The first United States Navy and United States Marine Corps fighter that could exceed Mach 1 in level flight, the Douglas F4D Skyray was an American carrier-based fighter/interceptor. Although it was in service for a relatively short time and never entered combat, it was the first carrier-launched aircraft to hold the world’s absolute speed record, at 752.943 mph. Designed to meet the Navy requirement (issued in 1947), for a fighter aircraft that could intercept and destroy an enemy aircraft at an altitude of 50,000 ft. within five minutes of the alarm being sounded.
The original J40 turbojet engine proved troublesome and was eventually replaced by the Pratt & Whitney J57, a more powerful but larger engine. Production aircraft were not delivered until early 1956, and the US Marine Corps received their first aircraft in 1957.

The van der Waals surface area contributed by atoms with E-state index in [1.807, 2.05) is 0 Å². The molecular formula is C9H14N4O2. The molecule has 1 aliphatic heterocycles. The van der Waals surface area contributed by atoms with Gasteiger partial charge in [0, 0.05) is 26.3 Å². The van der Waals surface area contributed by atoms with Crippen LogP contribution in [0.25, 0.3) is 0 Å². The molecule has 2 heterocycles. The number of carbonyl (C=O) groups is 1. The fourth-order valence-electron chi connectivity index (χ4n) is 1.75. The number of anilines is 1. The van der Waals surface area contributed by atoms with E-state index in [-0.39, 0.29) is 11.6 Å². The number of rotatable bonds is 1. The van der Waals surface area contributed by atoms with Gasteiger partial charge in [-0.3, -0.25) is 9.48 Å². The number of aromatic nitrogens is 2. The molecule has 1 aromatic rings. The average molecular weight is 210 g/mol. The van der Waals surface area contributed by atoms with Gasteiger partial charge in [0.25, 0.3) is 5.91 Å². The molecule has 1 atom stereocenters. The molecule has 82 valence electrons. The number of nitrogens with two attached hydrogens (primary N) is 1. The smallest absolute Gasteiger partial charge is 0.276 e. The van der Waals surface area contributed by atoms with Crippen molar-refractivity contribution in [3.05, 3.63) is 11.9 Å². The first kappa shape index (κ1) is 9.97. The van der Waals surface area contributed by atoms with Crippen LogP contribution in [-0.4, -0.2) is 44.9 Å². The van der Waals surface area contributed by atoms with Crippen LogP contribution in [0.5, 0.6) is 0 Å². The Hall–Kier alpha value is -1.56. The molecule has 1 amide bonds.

In total, 419 F4D-1 (later designated F-6) aircraft were produced. Its unique design also played a part in making the Skyray one of the best-known early jet fighters. It was affectionately known as the “Ford”.
(Above) The test pilot, LCDR James B. Verdun USN, straps into the cockpit of the Skyray during carrier evaluation flights aboard the USS Coral Sea. October 29, 1953.
One of several catapult launches off the USS Coral Sea aircraft carrier. October 29, 1953.
One of the very first unclassified photos of the Skyray released to the public.
(Above) The XF4D-1 during a test flight over El Segundo, CA. on June 1, 1951.